I want to point out that it is stated that Deborah was the prophet and judge of Israel at that time. There was no issue with her gender. Nothing was out of the ordinary with having a woman leading the nation. There was a particular palm tree where the people knew they could find her. From that place, she sent for Barak, the captain of Israel’s army to inform him of the Lord’s battle plan.
When Deborah told Barak the battle plan, he responded that he would not go to battle without her.
Many who teach this story paint a picture of Barak as a wimp; however, I beg to differ. Barak was a man of character and integrity. He was wise in wanting Deborah on the battlefield. He knew she was God’s vessel. She heard from God. She was his connection with God. He didn’t care that he would receive no honor; he knew this battle was ultimately the Lord’s. He was completely secure in his masculinity and was not threatened by having a woman in the lead.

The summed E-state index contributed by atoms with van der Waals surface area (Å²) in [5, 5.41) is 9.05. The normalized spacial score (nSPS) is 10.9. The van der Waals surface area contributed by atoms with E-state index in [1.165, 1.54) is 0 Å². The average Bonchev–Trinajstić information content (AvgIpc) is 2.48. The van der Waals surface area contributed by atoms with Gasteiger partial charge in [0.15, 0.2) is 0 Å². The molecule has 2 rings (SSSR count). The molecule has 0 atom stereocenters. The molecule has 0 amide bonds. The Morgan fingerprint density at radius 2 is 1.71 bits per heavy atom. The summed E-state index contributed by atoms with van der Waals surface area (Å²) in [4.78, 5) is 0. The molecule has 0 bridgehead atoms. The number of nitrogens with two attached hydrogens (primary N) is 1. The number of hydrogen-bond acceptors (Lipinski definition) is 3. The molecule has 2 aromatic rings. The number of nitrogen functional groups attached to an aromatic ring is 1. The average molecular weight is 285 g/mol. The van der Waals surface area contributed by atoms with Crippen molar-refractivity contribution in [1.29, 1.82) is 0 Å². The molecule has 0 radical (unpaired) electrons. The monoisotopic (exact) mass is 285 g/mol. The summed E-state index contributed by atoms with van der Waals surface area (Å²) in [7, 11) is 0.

Sisera’s army was a threat. 900 iron chariots was quite intimidating to the Israelites who were not as well trained and armed. However, as is common through history, against all odds, Israel won! After the Canaanite army was defeated, Sisera fled on foot to the tent of Jael. Jael was simply the wife of a man named Heber, who was most likely in business dealings with both Israel and Canaan. Sisera knew Jael’s husband was on friendly terms with his king so he believed it was a safe place. Near East culture dictated that when a guest entered your tent you were obligated to protect and provide for that guest. Jael was acting on her husband’s behalf by inviting Sisera in, but Jael had no feelings of loyalty to him. I believe that she too was tired of the oppression. She acted wisely and courageously by taking the opportunity before her to destroy the enemy of Israel. She lulled him to sleep and drove a tent peg through his skull killing him instantly.